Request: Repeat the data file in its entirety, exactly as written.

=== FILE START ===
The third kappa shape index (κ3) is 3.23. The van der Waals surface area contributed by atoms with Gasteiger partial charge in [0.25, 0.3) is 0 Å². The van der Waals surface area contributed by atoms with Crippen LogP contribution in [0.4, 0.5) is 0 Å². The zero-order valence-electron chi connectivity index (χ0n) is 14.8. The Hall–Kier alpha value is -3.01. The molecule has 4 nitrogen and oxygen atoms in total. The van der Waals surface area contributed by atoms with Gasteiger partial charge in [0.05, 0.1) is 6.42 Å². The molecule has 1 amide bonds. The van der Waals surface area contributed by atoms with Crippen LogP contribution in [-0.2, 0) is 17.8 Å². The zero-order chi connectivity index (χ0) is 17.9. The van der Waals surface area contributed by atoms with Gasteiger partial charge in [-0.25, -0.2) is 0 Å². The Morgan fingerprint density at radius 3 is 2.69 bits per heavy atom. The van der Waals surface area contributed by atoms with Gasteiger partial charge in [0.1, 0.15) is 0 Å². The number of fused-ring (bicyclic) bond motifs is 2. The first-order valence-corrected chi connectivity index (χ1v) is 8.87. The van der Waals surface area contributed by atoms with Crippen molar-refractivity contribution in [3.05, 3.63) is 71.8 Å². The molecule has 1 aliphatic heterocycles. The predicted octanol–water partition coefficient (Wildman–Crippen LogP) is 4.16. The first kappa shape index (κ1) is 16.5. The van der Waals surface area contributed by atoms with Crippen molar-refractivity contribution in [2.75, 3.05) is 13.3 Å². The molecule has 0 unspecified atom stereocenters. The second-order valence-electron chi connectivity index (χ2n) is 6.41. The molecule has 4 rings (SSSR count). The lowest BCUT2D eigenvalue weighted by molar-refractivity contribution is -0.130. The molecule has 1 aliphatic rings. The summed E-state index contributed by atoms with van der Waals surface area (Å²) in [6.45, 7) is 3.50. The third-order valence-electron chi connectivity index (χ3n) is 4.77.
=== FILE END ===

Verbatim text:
The third kappa shape index (κ3) is 3.23. The van der Waals surface area contributed by atoms with Gasteiger partial charge in [0.25, 0.3) is 0 Å². The van der Waals surface area contributed by atoms with Crippen LogP contribution in [0.4, 0.5) is 0 Å². The zero-order valence-electron chi connectivity index (χ0n) is 14.8. The Hall–Kier alpha value is -3.01. The molecule has 4 nitrogen and oxygen atoms in total. The van der Waals surface area contributed by atoms with Gasteiger partial charge in [0.05, 0.1) is 6.42 Å². The molecule has 1 amide bonds. The van der Waals surface area contributed by atoms with Crippen LogP contribution in [-0.2, 0) is 17.8 Å². The zero-order chi connectivity index (χ0) is 17.9. The van der Waals surface area contributed by atoms with Gasteiger partial charge in [-0.25, -0.2) is 0 Å². The Morgan fingerprint density at radius 3 is 2.69 bits per heavy atom. The van der Waals surface area contributed by atoms with Gasteiger partial charge in [0.1, 0.15) is 0 Å². The number of fused-ring (bicyclic) bond motifs is 2. The first-order valence-corrected chi connectivity index (χ1v) is 8.87. The van der Waals surface area contributed by atoms with Crippen molar-refractivity contribution in [3.05, 3.63) is 71.8 Å². The molecule has 1 aliphatic heterocycles. The predicted octanol–water partition coefficient (Wildman–Crippen LogP) is 4.16. The first kappa shape index (κ1) is 16.5. The van der Waals surface area contributed by atoms with Crippen molar-refractivity contribution in [2.75, 3.05) is 13.3 Å². The molecule has 0 unspecified atom stereocenters. The second-order valence-electron chi connectivity index (χ2n) is 6.41. The molecule has 4 rings (SSSR count). The lowest BCUT2D eigenvalue weighted by molar-refractivity contribution is -0.130. The molecule has 1 aliphatic rings. The summed E-state index contributed by atoms with van der Waals surface area (Å²) in [6.45, 7) is 3.50. The third-order valence-electron chi connectivity index (χ3n) is 4.77.